I view it like piracy, but only legal and you get like a tiny compensation. You pay a $10 fee per month to have the world of music in front of you at your disposal. Maybe this is harvesting the fact that we have now in our hands the first generation of twenty-something people who have grown up accepting and understanding that music is free- you can hear it for free and you don’t have to pay for it. For a dude my age it feels so wrong in so many ways. Even if I wasn’t in the business. Even if I was a farmer, and someone offered to stream my potatoes from the field. People say sometimes if they really like the album they will go and buy the album- and some people do that and that’s fantastic, that’s the great hope. But, the harsh reality is if you get a huge sack of potatoes every month with $10 would you still go and buy more potatoes? Would you buy more just to support the farmer if you get as many as you want for free? I don’t think many would.

Dead Rhetoric: Are you aware of NHL Boston Bruins goalie Tukka Rask’s affinity for yourselves and Children of Bodom – and do you have any special relationships with Finnish hockey players because of your love of the sport?

Kakko: I know some people, I don’t know Tukka personally, but the hockey player ex-Dallas Stars Jeri Lehtinen is a friend. The hockey players, there are a lot of metalheads in that crew- and they are nice to mingle with. Especially if you have someone like Tommy, our drummer- his son is very big and loves to play hockey so he gets the chance to meet Jeri and talk hockey with him, that’s absolutely amazing.

Dead Rhetoric: Do your sons understand what Dad does for a living?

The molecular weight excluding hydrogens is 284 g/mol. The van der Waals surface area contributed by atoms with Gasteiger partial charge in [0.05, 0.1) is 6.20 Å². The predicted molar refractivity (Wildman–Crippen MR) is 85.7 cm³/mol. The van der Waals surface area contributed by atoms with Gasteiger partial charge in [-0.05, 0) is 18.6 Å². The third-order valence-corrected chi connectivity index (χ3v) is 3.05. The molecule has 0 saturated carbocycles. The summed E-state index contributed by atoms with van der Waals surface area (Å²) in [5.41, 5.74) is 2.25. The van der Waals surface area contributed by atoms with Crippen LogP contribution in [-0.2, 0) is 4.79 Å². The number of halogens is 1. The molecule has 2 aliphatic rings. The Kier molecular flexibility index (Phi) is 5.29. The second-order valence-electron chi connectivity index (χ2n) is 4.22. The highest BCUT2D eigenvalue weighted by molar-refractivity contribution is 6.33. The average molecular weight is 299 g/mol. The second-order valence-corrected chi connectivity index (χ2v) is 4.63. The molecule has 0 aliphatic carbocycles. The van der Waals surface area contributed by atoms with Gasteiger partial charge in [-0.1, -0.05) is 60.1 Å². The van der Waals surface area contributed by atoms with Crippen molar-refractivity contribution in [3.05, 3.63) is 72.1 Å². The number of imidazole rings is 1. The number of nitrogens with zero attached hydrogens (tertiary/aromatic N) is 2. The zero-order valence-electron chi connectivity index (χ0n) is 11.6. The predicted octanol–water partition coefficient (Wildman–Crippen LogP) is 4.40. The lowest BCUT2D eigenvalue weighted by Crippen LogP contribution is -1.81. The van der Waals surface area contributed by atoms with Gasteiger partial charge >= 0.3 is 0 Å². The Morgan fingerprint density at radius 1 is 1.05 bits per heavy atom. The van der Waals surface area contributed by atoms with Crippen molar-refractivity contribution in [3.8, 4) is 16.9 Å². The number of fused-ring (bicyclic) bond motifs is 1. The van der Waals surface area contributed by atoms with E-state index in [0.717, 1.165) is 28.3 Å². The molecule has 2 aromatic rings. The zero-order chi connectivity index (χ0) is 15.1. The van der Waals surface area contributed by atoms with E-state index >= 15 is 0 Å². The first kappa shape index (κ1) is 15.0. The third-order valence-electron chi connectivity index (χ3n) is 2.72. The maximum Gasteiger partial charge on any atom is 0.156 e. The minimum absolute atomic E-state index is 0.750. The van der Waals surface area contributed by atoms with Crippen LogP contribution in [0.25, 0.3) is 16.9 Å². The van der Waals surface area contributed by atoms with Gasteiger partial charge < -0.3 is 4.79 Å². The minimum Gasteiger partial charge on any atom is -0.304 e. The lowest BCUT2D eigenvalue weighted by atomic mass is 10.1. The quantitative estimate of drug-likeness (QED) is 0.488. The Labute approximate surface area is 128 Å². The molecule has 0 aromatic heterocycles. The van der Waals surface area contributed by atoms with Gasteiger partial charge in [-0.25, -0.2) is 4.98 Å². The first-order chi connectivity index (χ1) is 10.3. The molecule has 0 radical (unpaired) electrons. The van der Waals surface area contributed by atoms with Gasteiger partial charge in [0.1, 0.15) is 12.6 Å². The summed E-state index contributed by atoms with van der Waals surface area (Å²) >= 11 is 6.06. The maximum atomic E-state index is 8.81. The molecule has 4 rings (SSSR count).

Kakko: Not yet- they are like two and five. They are a little too young, they get that daddy sings and travels… but so what. But that’s about it, they don’t understand it to be weird. It hasn’t still dawned on them but maybe that will happen when they start having friends over and go to school for a few more years. It’s worrying me in some way.

Dead Rhetoric: What’s left on the bucket list for you to achieve?

Kakko: There are still a lot of places I would like to go in this band- like Iceland and South Africa, to name two. Have a long career- that’s still in the making and still going strong. I try to not set myself up with any goals in places where I cannot even go and reach. When we started this career I had that, I had this idea that I would get a tattoo when we got our first gold disc in Finland, and that was like such a distant dream at the time. And now we have twelve gold discs on my wall and I still don’t have any tattoos (laughs). So some of these things happen and you don’t necessarily take the reward that you promise yourself.

Dead Rhetoric: And what does the next six to twelve months look like for Sonata Arctica – I would imagine a lot of touring?

Kakko: Exactly. Then spending the rest of the time with your family. I tried counting the days down, how much time we have left out of touring these next twelve months and I don’t think we’ll be home more than four months before next September. In that sense it looks bad, but work-wise it’s perfect. We have a lot of long tours coming up, it will fun but hard and I’m just hoping that everything goes well.

Sonata Artica official website